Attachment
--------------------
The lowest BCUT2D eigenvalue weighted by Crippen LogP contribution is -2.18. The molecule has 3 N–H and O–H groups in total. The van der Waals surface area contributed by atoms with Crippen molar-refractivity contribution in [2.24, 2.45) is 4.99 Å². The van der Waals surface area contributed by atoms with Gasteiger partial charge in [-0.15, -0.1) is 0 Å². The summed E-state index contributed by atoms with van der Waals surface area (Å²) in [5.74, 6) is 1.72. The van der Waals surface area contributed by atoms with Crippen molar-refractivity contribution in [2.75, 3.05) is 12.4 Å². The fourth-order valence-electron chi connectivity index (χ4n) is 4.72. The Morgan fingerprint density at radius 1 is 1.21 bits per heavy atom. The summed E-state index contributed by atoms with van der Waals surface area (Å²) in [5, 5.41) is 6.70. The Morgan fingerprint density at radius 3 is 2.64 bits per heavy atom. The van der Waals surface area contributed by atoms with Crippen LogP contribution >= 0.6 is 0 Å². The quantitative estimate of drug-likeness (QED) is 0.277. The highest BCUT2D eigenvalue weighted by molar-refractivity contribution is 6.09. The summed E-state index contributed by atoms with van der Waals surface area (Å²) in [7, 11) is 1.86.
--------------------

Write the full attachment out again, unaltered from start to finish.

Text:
The lowest BCUT2D eigenvalue weighted by Crippen LogP contribution is -2.18. The molecule has 3 N–H and O–H groups in total. The van der Waals surface area contributed by atoms with Crippen molar-refractivity contribution in [2.24, 2.45) is 4.99 Å². The van der Waals surface area contributed by atoms with Gasteiger partial charge in [-0.15, -0.1) is 0 Å². The summed E-state index contributed by atoms with van der Waals surface area (Å²) in [5.74, 6) is 1.72. The van der Waals surface area contributed by atoms with Crippen molar-refractivity contribution in [2.75, 3.05) is 12.4 Å². The fourth-order valence-electron chi connectivity index (χ4n) is 4.72. The Morgan fingerprint density at radius 1 is 1.21 bits per heavy atom. The summed E-state index contributed by atoms with van der Waals surface area (Å²) in [5, 5.41) is 6.70. The Morgan fingerprint density at radius 3 is 2.64 bits per heavy atom. The van der Waals surface area contributed by atoms with Crippen LogP contribution >= 0.6 is 0 Å². The quantitative estimate of drug-likeness (QED) is 0.277. The highest BCUT2D eigenvalue weighted by molar-refractivity contribution is 6.09. The summed E-state index contributed by atoms with van der Waals surface area (Å²) in [7, 11) is 1.86.